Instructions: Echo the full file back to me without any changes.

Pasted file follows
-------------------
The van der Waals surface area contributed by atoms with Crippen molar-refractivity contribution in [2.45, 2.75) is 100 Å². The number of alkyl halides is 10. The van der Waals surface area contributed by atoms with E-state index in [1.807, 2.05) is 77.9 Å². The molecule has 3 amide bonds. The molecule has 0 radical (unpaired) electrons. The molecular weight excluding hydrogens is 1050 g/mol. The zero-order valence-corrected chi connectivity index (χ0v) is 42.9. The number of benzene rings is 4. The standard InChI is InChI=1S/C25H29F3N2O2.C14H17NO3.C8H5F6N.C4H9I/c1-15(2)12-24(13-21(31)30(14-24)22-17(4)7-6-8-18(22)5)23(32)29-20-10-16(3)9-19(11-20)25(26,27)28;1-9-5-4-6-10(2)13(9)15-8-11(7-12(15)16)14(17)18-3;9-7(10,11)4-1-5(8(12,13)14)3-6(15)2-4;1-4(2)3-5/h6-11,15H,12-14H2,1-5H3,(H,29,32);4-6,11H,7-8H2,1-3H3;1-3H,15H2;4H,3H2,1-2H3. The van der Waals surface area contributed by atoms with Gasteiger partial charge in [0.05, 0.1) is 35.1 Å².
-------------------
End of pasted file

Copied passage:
The van der Waals surface area contributed by atoms with Crippen molar-refractivity contribution in [2.45, 2.75) is 100 Å². The number of alkyl halides is 10. The van der Waals surface area contributed by atoms with E-state index in [1.807, 2.05) is 77.9 Å². The molecule has 3 amide bonds. The molecule has 0 radical (unpaired) electrons. The molecular weight excluding hydrogens is 1050 g/mol. The zero-order valence-corrected chi connectivity index (χ0v) is 42.9. The number of benzene rings is 4. The standard InChI is InChI=1S/C25H29F3N2O2.C14H17NO3.C8H5F6N.C4H9I/c1-15(2)12-24(13-21(31)30(14-24)22-17(4)7-6-8-18(22)5)23(32)29-20-10-16(3)9-19(11-20)25(26,27)28;1-9-5-4-6-10(2)13(9)15-8-11(7-12(15)16)14(17)18-3;9-7(10,11)4-1-5(8(12,13)14)3-6(15)2-4;1-4(2)3-5/h6-11,15H,12-14H2,1-5H3,(H,29,32);4-6,11H,7-8H2,1-3H3;1-3H,15H2;4H,3H2,1-2H3. The van der Waals surface area contributed by atoms with Gasteiger partial charge in [0.05, 0.1) is 35.1 Å².